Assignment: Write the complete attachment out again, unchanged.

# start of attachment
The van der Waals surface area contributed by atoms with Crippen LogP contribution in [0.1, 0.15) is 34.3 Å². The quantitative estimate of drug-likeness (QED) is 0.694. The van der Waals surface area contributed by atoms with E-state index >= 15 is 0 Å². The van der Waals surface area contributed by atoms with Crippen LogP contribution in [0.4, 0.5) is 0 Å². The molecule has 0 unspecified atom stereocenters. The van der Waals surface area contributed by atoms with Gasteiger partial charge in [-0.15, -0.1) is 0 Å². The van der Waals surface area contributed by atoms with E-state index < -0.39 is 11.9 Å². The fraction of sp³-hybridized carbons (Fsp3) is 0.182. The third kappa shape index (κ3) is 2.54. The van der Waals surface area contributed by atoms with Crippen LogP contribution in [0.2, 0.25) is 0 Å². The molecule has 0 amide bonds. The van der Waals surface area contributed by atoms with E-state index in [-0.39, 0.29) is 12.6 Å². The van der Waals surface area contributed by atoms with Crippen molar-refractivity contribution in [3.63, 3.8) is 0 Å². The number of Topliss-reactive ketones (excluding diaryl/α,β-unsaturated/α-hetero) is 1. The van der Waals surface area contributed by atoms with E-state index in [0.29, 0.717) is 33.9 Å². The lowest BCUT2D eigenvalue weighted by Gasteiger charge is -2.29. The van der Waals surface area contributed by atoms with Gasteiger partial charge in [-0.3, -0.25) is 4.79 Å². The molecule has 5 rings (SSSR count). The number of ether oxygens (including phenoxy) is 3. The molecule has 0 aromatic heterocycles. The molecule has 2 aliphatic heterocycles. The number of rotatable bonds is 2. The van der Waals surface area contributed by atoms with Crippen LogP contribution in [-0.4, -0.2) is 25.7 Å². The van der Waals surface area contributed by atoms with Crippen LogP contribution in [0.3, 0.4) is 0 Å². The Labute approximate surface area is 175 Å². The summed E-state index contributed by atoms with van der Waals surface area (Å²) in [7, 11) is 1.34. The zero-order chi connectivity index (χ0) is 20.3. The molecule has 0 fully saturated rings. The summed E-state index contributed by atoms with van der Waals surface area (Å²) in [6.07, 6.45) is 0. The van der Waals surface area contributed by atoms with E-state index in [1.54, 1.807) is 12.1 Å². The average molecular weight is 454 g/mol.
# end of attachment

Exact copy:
The van der Waals surface area contributed by atoms with Crippen LogP contribution in [0.1, 0.15) is 34.3 Å². The quantitative estimate of drug-likeness (QED) is 0.694. The van der Waals surface area contributed by atoms with E-state index >= 15 is 0 Å². The van der Waals surface area contributed by atoms with Crippen LogP contribution in [0.4, 0.5) is 0 Å². The molecule has 0 unspecified atom stereocenters. The van der Waals surface area contributed by atoms with Gasteiger partial charge in [-0.15, -0.1) is 0 Å². The van der Waals surface area contributed by atoms with E-state index < -0.39 is 11.9 Å². The fraction of sp³-hybridized carbons (Fsp3) is 0.182. The third kappa shape index (κ3) is 2.54. The van der Waals surface area contributed by atoms with Crippen LogP contribution in [0.2, 0.25) is 0 Å². The molecule has 0 amide bonds. The van der Waals surface area contributed by atoms with E-state index in [-0.39, 0.29) is 12.6 Å². The van der Waals surface area contributed by atoms with Crippen molar-refractivity contribution in [3.63, 3.8) is 0 Å². The number of Topliss-reactive ketones (excluding diaryl/α,β-unsaturated/α-hetero) is 1. The van der Waals surface area contributed by atoms with E-state index in [0.29, 0.717) is 33.9 Å². The lowest BCUT2D eigenvalue weighted by Gasteiger charge is -2.29. The van der Waals surface area contributed by atoms with Gasteiger partial charge in [-0.3, -0.25) is 4.79 Å². The molecule has 5 rings (SSSR count). The number of ether oxygens (including phenoxy) is 3. The molecule has 0 aromatic heterocycles. The molecule has 2 aliphatic heterocycles. The number of rotatable bonds is 2. The van der Waals surface area contributed by atoms with Crippen LogP contribution in [-0.4, -0.2) is 25.7 Å². The van der Waals surface area contributed by atoms with Crippen LogP contribution in [0.3, 0.4) is 0 Å². The Labute approximate surface area is 175 Å². The summed E-state index contributed by atoms with van der Waals surface area (Å²) in [7, 11) is 1.34. The zero-order chi connectivity index (χ0) is 20.3. The molecule has 0 fully saturated rings. The summed E-state index contributed by atoms with van der Waals surface area (Å²) in [6.07, 6.45) is 0. The van der Waals surface area contributed by atoms with E-state index in [1.54, 1.807) is 12.1 Å². The average molecular weight is 454 g/mol.